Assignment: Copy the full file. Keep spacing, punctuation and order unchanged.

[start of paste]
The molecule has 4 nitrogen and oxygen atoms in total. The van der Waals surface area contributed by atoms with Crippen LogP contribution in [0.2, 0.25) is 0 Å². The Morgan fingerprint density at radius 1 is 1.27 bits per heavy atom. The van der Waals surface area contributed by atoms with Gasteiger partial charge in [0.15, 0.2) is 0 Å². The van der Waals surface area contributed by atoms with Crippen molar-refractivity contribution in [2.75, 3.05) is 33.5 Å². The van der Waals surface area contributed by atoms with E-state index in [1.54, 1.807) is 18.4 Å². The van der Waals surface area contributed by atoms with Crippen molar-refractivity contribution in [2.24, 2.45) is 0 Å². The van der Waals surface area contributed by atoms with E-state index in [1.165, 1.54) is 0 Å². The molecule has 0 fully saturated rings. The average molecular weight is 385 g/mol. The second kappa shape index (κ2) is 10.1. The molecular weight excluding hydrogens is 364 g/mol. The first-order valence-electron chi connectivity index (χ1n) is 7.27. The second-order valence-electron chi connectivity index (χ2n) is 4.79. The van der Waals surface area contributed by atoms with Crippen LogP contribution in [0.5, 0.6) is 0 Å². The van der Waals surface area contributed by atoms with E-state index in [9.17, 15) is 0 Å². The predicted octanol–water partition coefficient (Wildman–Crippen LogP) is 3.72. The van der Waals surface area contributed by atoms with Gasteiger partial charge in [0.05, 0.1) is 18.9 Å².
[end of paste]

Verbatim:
The molecule has 4 nitrogen and oxygen atoms in total. The van der Waals surface area contributed by atoms with Crippen LogP contribution in [0.2, 0.25) is 0 Å². The Morgan fingerprint density at radius 1 is 1.27 bits per heavy atom. The van der Waals surface area contributed by atoms with Gasteiger partial charge in [0.15, 0.2) is 0 Å². The van der Waals surface area contributed by atoms with Crippen molar-refractivity contribution in [2.75, 3.05) is 33.5 Å². The van der Waals surface area contributed by atoms with E-state index in [1.54, 1.807) is 18.4 Å². The van der Waals surface area contributed by atoms with Crippen molar-refractivity contribution in [2.24, 2.45) is 0 Å². The van der Waals surface area contributed by atoms with E-state index in [1.165, 1.54) is 0 Å². The molecule has 0 fully saturated rings. The average molecular weight is 385 g/mol. The second kappa shape index (κ2) is 10.1. The molecular weight excluding hydrogens is 364 g/mol. The first-order valence-electron chi connectivity index (χ1n) is 7.27. The second-order valence-electron chi connectivity index (χ2n) is 4.79. The van der Waals surface area contributed by atoms with Crippen LogP contribution in [0.5, 0.6) is 0 Å². The van der Waals surface area contributed by atoms with E-state index in [9.17, 15) is 0 Å². The predicted octanol–water partition coefficient (Wildman–Crippen LogP) is 3.72. The van der Waals surface area contributed by atoms with Gasteiger partial charge in [0.05, 0.1) is 18.9 Å².